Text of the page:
Overall, the outlook for the euro is poor. As we've argued previously, if Greece and some of the other weaker countries leave, the political realities mean that the remaining members may still be forced to lend them large sums of money.
But the outlook for some types of euro might be even poorer.
Neil Record, the chief executive of Record Currency Management Limited, thinks there is an easier solution to the shenanigans involved in breaking up the eurozone and it's a solution that could hit the unwary hard.
All euro notes are already stamped with a code indicating the country in which they were issued. Record also thinks that most currency has stayed within the borders of the country in which it was issued.
As a result, national governments could use this code as the basis for a temporary currency system. This means that you could wake up one morning to find that the code on your euro notes meant that they were only valid in one country.
This would not be a problem if they came from Germany, Holland or even France but it would be if they were from any of the periphery countries (Portugal, Ireland, Greece and Spain).
So if you're really worried about that euro stash you have or you have a significant number of euros it might be worth going through the notes to look for toxic codes. Prefixes to look out for are M (Portugal), S (Italy), T (Ireland), V (Spain) and Y (Greece).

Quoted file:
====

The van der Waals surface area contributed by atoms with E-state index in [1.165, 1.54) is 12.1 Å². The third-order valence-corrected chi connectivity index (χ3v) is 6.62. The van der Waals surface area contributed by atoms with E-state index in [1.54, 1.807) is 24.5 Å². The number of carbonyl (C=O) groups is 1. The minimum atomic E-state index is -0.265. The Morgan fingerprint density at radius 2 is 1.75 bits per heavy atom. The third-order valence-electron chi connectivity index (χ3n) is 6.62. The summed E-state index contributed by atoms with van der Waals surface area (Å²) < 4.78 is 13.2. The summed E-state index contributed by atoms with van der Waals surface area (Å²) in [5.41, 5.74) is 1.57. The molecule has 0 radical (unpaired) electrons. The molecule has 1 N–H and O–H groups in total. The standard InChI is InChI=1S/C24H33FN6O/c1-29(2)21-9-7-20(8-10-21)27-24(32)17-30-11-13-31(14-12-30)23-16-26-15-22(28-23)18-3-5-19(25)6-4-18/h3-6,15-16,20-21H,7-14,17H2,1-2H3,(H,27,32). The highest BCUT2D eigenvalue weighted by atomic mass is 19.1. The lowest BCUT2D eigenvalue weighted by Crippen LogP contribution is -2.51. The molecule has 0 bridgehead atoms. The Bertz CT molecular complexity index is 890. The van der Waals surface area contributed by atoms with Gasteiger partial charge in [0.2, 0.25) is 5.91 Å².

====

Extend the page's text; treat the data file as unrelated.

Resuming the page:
Once you've identified the notes from at-risk countries, you can either prioritise using them on your next trip to the eurozone, or simply convert them back into sterling.
Matthew graduated from the University of Durham in 2004; he then gained an MSc, followed by a PhD at the London School of Economics.
He has previously written for a wide range of publications, including the Guardian and the Economist, and also helped to run a newsletter on terrorism. He has spent time at Lehman Brothers, Citigroup and the consultancy Lombard Street Research.
Matthew is the author of Superinvestors: Lessons from the greatest investors in history, published by Harriman House, which has been translated into several languages. His second book, Investing Explained: The Accessible Guide to Building an Investment Portfolio, is published by Kogan Page.
As senior writer, he writes the shares and politics & economics pages, as well as weekly Blowing It and Great Frauds in History columns He also writes a fortnightly reviews page and trading tips, as well as regular cover stories and multi-page investment focus features.
Follow Matthew on Twitter: @DrMatthewPartri
SIPP holders to get cash warnings and be offered default funds
News Providers will be required to offer investors a default fund and must warn customers of the inflationary risk of cash savings the regulator has said. What the new rules mean for your retirement pot?
By Marc Shoffman Published
Zoopla: Asking price discounts hit a five-year high – is now the time to buy a property?
News Zoopla’s October House Price Index shows sellers are accepting discounts of 5.5% on average to secure a sale – we reveal where homeowners are taking the biggest asking price cuts
By Marc Shoffman Published